204ps22006sols

# 204ps22006sols - Problem Set 2 Solutions Economics 204...

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Problem Set 2 – Solutions Economics 204 - August 2006 1. Theorem 4 from the lim inf/lim sup handout: Let { x n } be a sequence of real numbers. Then lim x →∞ x n = x R ∪ {−∞ , ∞} if and only if lim inf x →∞ x n = lim sup x →∞ x n = x. Prove this theorem for the case that x is finite. Proof: ( ) x n x R implies that > 0 there exist N ( ) such that n N ( ) | x n x | < . This means that x + is an upper bound and x is a lower bound for { x k : k N ( ) } . Using α n = sup { x k : k n } and β n = inf { x k : k n } , we know that β n α n (because a lower bound can’t be greater than an upper bound) and for n > N ( ), x β n α n x + . Since this is true for any , it must be true that α n and β n both converge to x . This completes the proof that limsup x n = liminf x n = x . ( ) We will prove the contrapositive. Suppose that lim n →∞ x n = x . Then there exists an > 0 such that for all N , there is some n N such that | x n x | ≥ . This means that there are infinitely many x n outside of B ( x ) and it must be the case that there are infinitely many of these above x + , infinitely many below x or both. If the former is true, then α n x + for all n which means that limsup x n must be greater than or equal to x + . If the latter is true, then β n x for all n , so liminf x n must be less than or equal to x . In either case, it is not true that limsup x n = liminf x n = x , completing the proof. 2. Using the definition of an open set, prove that (0 , 1) is an open subset of R (a) Under the usual absolute value metric. Let x (0 , 1) and choose < min { x, 1 x } . Then B ( x ) (0 , 1) because | x 0 | = x > and | 1 x | = 1 x > . Therefore (0 , 1) is open. (b) Under the discrete metric. Let x (0 , 1) and choose = 1 / 2. Then B ( x ) = { x } ∈ (0 , 1) so (0 , 1) is open. 3. Construct a sequence of real numbers 1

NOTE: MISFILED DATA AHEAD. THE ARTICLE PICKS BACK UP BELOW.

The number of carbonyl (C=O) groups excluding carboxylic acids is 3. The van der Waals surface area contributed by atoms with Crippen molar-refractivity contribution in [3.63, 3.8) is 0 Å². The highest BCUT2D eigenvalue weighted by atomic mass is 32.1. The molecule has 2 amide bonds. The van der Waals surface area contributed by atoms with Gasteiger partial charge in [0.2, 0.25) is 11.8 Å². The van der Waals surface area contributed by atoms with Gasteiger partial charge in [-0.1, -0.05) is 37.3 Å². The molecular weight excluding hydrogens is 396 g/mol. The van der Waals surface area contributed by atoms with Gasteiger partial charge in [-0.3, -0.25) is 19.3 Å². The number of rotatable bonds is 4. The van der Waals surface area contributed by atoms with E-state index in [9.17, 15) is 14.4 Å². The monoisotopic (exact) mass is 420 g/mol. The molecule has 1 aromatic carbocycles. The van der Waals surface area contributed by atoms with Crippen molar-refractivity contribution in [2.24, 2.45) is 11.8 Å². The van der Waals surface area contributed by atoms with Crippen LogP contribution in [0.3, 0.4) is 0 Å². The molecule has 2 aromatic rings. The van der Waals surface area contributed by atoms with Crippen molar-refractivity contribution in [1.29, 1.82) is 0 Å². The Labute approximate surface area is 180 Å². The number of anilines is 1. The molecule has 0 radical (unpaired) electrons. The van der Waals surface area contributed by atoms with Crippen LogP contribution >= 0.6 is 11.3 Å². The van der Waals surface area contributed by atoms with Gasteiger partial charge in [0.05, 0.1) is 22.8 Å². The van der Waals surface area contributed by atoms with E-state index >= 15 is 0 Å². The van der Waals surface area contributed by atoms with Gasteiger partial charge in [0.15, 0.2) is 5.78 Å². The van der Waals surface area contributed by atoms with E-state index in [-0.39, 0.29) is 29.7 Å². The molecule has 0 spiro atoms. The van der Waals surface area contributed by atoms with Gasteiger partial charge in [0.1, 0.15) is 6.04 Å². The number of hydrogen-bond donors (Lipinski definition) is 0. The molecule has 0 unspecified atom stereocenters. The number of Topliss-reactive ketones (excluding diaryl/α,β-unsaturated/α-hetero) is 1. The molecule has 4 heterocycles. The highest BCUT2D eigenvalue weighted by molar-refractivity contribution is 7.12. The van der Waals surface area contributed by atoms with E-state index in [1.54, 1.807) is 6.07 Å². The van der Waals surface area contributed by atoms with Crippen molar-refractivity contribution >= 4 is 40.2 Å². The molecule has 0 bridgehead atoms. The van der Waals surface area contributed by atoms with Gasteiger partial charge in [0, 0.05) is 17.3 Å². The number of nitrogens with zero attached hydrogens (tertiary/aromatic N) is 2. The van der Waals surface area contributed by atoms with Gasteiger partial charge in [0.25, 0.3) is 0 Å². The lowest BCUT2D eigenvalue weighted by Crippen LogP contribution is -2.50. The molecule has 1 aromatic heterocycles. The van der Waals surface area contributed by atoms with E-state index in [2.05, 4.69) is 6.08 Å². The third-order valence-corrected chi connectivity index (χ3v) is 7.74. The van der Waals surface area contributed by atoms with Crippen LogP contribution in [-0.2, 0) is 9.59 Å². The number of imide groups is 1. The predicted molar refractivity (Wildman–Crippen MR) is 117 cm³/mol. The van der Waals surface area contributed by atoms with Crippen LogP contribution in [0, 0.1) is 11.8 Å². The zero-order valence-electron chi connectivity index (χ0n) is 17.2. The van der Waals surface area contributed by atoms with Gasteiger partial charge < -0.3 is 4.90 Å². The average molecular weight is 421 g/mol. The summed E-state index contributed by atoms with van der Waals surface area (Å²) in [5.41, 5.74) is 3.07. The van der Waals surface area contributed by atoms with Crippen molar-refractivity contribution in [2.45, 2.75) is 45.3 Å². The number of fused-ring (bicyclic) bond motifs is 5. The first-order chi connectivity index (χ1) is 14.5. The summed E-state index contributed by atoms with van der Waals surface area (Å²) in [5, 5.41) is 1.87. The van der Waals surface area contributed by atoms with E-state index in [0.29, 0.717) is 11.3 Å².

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(a) That is unbounded and has exactly three cluster points. One of many possibilities: { x n } = { 1 , 2 , 3 , 4 , 1 , 2 , 3 , 8 , 1 , 2 , 3 , 12 , 1 , 2 , 3 , 16 , 1 , 2 , 3 , 20 , 1 , 2 , 3 , 24 , . . . } (b) That is bounded and has infinitely many cluster points. One possibility: { x n } = { 1 , 1 , . 1 , 1 , . 1 , . 01 , 1 , . 1 , . 01 , . 001 , 1 , . 1 , . 01 , . 001 , . 0001 , 1 , . . . } 4. Prove that lim n →∞ ( n 2 + n n ) = 1 / 2. (An epsilon-delta proof isn’t neccesary.) Proof: Notice that n 2 + n n = n 2 + n n 1 · n 2 + n + n n 2 + n + n = n n 2 + n + n . Furthermore, n n 2 + n + n = 1 1+ 1 n +1 1 / 2 (as n → ∞ ). 5. Closure, Boundary, Interior, etc. (a) Let A , B , denote subsets of a space X . Determine whether the following equations hold; if an equality fails, determine whether one of the inclusions or holds. 1. cl( A B ) = cl A cl B . The equality is not true, but it is true that cl( A B ) cl A cl B . To illus- trate, let A = [0 , 1) and B = (1 , 2]. The sets are disjoint so the closure of their intersection is the empty set. However, the intersection of their closure is { 1 } . To prove this, recall that x X is in the losure of A if every -ball around x contains at least one point in A . So x cl( A B ) means that for any > 0, B ( x ) contains at least on point that is in both A and B . Clearly, then this point is in the closure of A and it is in the closure of B .
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